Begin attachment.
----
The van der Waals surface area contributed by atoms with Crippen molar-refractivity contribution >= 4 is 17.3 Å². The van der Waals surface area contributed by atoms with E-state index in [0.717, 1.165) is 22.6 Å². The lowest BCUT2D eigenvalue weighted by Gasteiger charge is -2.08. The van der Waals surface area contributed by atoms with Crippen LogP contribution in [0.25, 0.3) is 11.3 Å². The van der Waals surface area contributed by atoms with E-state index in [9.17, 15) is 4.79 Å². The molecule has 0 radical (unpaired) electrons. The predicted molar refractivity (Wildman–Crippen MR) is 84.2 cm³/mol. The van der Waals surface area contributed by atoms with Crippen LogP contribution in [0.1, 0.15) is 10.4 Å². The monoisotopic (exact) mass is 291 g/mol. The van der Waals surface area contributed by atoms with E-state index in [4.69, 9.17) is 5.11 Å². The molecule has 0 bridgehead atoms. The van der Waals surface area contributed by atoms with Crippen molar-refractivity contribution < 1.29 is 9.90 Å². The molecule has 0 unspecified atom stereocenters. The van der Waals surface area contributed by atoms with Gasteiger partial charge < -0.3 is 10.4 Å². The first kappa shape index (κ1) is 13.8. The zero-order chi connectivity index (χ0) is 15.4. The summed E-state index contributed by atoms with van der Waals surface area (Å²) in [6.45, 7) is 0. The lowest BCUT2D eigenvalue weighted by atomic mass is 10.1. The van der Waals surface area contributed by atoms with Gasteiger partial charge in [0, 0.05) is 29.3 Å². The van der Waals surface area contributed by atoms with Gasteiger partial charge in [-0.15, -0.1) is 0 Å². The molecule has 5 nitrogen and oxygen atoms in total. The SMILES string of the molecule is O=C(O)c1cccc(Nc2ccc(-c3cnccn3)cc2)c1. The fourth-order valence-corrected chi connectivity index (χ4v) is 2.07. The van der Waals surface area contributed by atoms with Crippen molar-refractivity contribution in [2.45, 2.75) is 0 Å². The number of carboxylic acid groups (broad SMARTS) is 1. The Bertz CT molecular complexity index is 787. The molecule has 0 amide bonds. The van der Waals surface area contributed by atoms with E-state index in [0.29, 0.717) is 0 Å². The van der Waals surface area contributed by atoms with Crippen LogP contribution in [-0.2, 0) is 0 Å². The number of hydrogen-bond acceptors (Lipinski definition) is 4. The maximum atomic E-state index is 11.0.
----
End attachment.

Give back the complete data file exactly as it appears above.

The van der Waals surface area contributed by atoms with Crippen molar-refractivity contribution >= 4 is 17.3 Å². The van der Waals surface area contributed by atoms with E-state index in [0.717, 1.165) is 22.6 Å². The lowest BCUT2D eigenvalue weighted by Gasteiger charge is -2.08. The van der Waals surface area contributed by atoms with Crippen LogP contribution in [0.25, 0.3) is 11.3 Å². The van der Waals surface area contributed by atoms with E-state index in [9.17, 15) is 4.79 Å². The molecule has 0 radical (unpaired) electrons. The predicted molar refractivity (Wildman–Crippen MR) is 84.2 cm³/mol. The van der Waals surface area contributed by atoms with Crippen LogP contribution in [0.1, 0.15) is 10.4 Å². The monoisotopic (exact) mass is 291 g/mol. The van der Waals surface area contributed by atoms with E-state index in [4.69, 9.17) is 5.11 Å². The molecule has 0 bridgehead atoms. The van der Waals surface area contributed by atoms with Crippen molar-refractivity contribution < 1.29 is 9.90 Å². The molecule has 0 unspecified atom stereocenters. The van der Waals surface area contributed by atoms with Gasteiger partial charge < -0.3 is 10.4 Å². The first kappa shape index (κ1) is 13.8. The zero-order chi connectivity index (χ0) is 15.4. The summed E-state index contributed by atoms with van der Waals surface area (Å²) in [6.45, 7) is 0. The lowest BCUT2D eigenvalue weighted by atomic mass is 10.1. The van der Waals surface area contributed by atoms with Gasteiger partial charge in [0, 0.05) is 29.3 Å². The van der Waals surface area contributed by atoms with Gasteiger partial charge in [-0.15, -0.1) is 0 Å². The molecule has 5 nitrogen and oxygen atoms in total. The SMILES string of the molecule is O=C(O)c1cccc(Nc2ccc(-c3cnccn3)cc2)c1. The fourth-order valence-corrected chi connectivity index (χ4v) is 2.07. The van der Waals surface area contributed by atoms with Crippen molar-refractivity contribution in [2.45, 2.75) is 0 Å². The number of carboxylic acid groups (broad SMARTS) is 1. The Bertz CT molecular complexity index is 787. The molecule has 0 amide bonds. The van der Waals surface area contributed by atoms with E-state index in [0.29, 0.717) is 0 Å². The van der Waals surface area contributed by atoms with Crippen LogP contribution in [-0.2, 0) is 0 Å². The number of hydrogen-bond acceptors (Lipinski definition) is 4. The maximum atomic E-state index is 11.0.